President Obama Names 8 'Strategic Risks' to US Security

The White House revealed its first national security strategy since 2010.

It’s the first update to the policy since 2010, addressing a dramatically different international landscape than when Obama first took office.

The document puts emphasis on American leadership. The word, or a derivation of it, appears more than 90 times in the 29-page strategy paper -– references seen at least in part aimed at countering critics who have accused the administration of diminishing U.S. leadership globally.

At the same time, Obama lays out the case for a cautious approach to U.S. interventions in hot spots around the world, warning against a rush to “over reach” and knee-jerk calls for “military power.”

“The challenges we face require strategic patience and persistence,” Obama writes.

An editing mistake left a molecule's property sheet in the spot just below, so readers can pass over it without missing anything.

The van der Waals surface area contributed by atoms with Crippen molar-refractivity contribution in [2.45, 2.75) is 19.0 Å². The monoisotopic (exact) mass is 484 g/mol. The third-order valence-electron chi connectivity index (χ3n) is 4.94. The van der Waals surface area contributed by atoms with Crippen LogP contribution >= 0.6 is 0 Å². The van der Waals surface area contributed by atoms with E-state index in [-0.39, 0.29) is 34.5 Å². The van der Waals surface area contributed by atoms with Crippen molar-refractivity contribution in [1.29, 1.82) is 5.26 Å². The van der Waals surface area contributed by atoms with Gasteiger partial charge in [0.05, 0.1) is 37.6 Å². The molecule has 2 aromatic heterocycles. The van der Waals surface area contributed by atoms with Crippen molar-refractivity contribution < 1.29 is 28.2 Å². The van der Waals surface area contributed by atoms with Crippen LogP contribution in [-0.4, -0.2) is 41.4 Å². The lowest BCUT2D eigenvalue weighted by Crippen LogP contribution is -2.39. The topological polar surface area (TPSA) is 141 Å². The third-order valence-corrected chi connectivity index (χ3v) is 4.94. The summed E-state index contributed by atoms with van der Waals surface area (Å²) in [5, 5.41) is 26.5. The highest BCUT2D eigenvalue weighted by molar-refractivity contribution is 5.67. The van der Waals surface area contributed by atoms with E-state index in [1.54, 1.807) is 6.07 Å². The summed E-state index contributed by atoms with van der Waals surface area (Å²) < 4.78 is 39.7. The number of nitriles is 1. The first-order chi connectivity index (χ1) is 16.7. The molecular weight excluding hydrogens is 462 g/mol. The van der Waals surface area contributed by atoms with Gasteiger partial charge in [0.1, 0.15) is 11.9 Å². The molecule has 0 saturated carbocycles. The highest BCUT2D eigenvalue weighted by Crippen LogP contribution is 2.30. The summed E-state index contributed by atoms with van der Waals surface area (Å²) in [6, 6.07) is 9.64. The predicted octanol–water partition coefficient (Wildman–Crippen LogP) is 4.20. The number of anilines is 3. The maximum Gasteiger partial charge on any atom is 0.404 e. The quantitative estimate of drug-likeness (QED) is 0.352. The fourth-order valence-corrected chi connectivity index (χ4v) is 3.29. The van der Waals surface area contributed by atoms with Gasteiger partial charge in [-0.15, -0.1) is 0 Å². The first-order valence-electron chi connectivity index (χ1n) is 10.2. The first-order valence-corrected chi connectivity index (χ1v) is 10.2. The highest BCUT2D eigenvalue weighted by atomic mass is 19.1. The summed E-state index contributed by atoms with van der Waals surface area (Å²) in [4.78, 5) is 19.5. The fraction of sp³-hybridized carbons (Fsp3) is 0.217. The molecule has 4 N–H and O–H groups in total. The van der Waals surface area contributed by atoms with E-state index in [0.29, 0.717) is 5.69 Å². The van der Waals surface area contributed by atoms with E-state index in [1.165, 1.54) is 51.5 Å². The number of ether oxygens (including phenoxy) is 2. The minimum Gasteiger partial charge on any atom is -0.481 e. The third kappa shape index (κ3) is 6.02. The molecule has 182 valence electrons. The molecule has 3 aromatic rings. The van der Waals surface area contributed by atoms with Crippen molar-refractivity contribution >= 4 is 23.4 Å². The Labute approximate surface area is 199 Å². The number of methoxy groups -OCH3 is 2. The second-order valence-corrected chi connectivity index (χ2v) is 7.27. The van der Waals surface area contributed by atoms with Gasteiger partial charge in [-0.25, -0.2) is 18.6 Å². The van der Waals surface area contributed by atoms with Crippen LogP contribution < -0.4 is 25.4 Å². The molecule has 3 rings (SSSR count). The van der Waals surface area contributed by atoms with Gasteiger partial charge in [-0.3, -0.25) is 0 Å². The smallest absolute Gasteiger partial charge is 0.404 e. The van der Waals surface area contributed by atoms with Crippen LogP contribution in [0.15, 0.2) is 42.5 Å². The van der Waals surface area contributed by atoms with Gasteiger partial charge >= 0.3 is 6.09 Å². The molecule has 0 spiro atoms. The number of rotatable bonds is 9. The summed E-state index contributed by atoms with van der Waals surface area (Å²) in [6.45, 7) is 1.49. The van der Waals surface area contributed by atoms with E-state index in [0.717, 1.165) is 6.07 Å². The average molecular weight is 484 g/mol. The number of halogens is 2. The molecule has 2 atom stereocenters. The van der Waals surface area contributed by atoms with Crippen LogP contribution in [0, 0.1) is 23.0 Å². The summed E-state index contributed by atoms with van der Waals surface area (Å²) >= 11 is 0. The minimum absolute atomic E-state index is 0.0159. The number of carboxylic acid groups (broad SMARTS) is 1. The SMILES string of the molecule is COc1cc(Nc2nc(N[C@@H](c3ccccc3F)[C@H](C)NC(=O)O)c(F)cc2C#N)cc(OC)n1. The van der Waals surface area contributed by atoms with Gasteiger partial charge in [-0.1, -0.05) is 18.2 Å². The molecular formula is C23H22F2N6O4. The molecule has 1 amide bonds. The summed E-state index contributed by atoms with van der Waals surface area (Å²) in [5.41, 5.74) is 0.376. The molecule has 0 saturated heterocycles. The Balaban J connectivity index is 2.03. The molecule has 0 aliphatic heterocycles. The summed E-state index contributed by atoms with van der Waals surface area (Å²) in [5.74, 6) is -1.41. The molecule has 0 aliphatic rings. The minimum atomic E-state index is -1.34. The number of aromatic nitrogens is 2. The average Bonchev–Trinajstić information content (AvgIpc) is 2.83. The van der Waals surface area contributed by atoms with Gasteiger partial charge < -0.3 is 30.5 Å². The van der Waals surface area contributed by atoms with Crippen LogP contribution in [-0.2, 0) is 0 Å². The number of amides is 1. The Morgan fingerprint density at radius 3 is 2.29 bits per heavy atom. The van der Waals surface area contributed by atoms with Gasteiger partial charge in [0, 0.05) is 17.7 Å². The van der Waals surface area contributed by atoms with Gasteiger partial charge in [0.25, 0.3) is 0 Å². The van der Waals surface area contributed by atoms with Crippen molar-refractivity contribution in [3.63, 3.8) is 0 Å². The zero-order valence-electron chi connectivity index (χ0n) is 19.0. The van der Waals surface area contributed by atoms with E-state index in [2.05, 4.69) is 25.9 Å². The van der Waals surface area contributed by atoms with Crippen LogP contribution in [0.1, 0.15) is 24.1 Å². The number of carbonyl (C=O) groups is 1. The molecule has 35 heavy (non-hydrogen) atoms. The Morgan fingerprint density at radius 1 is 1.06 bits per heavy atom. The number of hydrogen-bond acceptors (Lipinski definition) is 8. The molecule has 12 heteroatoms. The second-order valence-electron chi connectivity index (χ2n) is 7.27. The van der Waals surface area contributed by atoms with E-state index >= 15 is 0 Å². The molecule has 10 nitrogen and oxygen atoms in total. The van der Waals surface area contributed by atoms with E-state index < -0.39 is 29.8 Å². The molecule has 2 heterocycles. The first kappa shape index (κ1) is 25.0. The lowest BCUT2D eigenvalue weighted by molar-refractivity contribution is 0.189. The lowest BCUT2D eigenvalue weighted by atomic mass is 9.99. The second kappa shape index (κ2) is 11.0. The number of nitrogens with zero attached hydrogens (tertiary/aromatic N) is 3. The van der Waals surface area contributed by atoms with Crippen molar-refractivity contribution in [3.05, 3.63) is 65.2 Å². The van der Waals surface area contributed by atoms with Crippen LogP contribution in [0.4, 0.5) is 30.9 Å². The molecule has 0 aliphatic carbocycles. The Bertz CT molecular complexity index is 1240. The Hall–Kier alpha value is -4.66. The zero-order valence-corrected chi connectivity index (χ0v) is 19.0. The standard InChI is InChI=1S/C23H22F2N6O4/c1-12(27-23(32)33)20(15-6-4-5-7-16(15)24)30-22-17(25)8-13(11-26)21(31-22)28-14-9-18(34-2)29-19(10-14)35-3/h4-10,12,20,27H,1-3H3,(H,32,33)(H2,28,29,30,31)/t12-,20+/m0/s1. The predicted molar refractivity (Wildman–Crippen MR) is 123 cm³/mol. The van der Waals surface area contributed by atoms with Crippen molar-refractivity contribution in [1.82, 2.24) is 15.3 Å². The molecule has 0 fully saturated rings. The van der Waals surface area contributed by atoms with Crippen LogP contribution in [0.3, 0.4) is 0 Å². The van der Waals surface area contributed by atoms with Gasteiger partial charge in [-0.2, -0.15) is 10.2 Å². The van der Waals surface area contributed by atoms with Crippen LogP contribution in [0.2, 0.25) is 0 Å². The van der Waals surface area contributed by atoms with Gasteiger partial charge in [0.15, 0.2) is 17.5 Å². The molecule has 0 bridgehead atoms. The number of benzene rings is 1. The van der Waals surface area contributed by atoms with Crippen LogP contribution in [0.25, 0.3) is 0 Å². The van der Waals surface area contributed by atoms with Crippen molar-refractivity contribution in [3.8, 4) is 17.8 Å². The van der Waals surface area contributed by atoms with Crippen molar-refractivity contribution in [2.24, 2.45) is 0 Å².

The passage drew criticism from some Republicans who have long argued for a more aggressive U.S. posture.

As for national security at home, Obama made clear he sees eight “strategic risks” to American interests:

  • Catastrophic attack on the U.S. homeland or critical infrastructure
  • Threats or attacks against U.S. citizens abroad and our allies
  • Global economic crisis or widespread economic slowdown
  • Proliferation and/or use of weapons of mass destruction
  • Severe global infectious disease outbreaks
  • Climate change
  • Major energy market disruptions
  • Significant security consequences associated with weak or failing states (including mass atrocities, regional spillover, and transnational organized crime)